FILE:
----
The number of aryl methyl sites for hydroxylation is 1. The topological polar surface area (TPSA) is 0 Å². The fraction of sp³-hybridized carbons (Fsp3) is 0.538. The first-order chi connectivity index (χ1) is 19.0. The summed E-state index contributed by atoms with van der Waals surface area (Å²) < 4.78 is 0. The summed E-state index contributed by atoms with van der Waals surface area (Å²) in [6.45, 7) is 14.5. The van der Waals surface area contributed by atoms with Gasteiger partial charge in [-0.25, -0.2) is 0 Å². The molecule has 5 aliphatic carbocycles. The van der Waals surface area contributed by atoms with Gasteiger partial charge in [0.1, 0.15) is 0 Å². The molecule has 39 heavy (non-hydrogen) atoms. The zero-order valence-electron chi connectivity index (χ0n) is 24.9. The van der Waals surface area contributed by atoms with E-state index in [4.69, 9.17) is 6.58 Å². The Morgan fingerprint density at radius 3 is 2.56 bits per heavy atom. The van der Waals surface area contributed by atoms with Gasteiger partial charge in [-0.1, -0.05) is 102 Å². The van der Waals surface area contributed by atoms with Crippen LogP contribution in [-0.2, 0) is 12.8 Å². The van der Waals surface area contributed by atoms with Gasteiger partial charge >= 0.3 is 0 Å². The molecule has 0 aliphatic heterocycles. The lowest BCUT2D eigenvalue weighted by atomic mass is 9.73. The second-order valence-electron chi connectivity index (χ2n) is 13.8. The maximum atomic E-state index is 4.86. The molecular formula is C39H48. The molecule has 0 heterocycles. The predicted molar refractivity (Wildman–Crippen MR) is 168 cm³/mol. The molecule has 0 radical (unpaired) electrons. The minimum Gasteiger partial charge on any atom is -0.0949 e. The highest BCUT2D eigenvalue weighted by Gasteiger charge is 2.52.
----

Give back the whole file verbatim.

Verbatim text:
The number of aryl methyl sites for hydroxylation is 1. The topological polar surface area (TPSA) is 0 Å². The fraction of sp³-hybridized carbons (Fsp3) is 0.538. The first-order chi connectivity index (χ1) is 19.0. The summed E-state index contributed by atoms with van der Waals surface area (Å²) < 4.78 is 0. The summed E-state index contributed by atoms with van der Waals surface area (Å²) in [6.45, 7) is 14.5. The van der Waals surface area contributed by atoms with Gasteiger partial charge in [-0.25, -0.2) is 0 Å². The molecule has 5 aliphatic carbocycles. The van der Waals surface area contributed by atoms with Gasteiger partial charge in [0.1, 0.15) is 0 Å². The molecule has 39 heavy (non-hydrogen) atoms. The zero-order valence-electron chi connectivity index (χ0n) is 24.9. The van der Waals surface area contributed by atoms with E-state index in [4.69, 9.17) is 6.58 Å². The Morgan fingerprint density at radius 3 is 2.56 bits per heavy atom. The van der Waals surface area contributed by atoms with Gasteiger partial charge in [-0.1, -0.05) is 102 Å². The van der Waals surface area contributed by atoms with Crippen LogP contribution in [-0.2, 0) is 12.8 Å². The van der Waals surface area contributed by atoms with Gasteiger partial charge >= 0.3 is 0 Å². The molecule has 0 aliphatic heterocycles. The lowest BCUT2D eigenvalue weighted by atomic mass is 9.73. The second-order valence-electron chi connectivity index (χ2n) is 13.8. The maximum atomic E-state index is 4.86. The molecular formula is C39H48. The molecule has 0 heterocycles. The predicted molar refractivity (Wildman–Crippen MR) is 168 cm³/mol. The molecule has 0 radical (unpaired) electrons. The minimum Gasteiger partial charge on any atom is -0.0949 e. The highest BCUT2D eigenvalue weighted by Gasteiger charge is 2.52.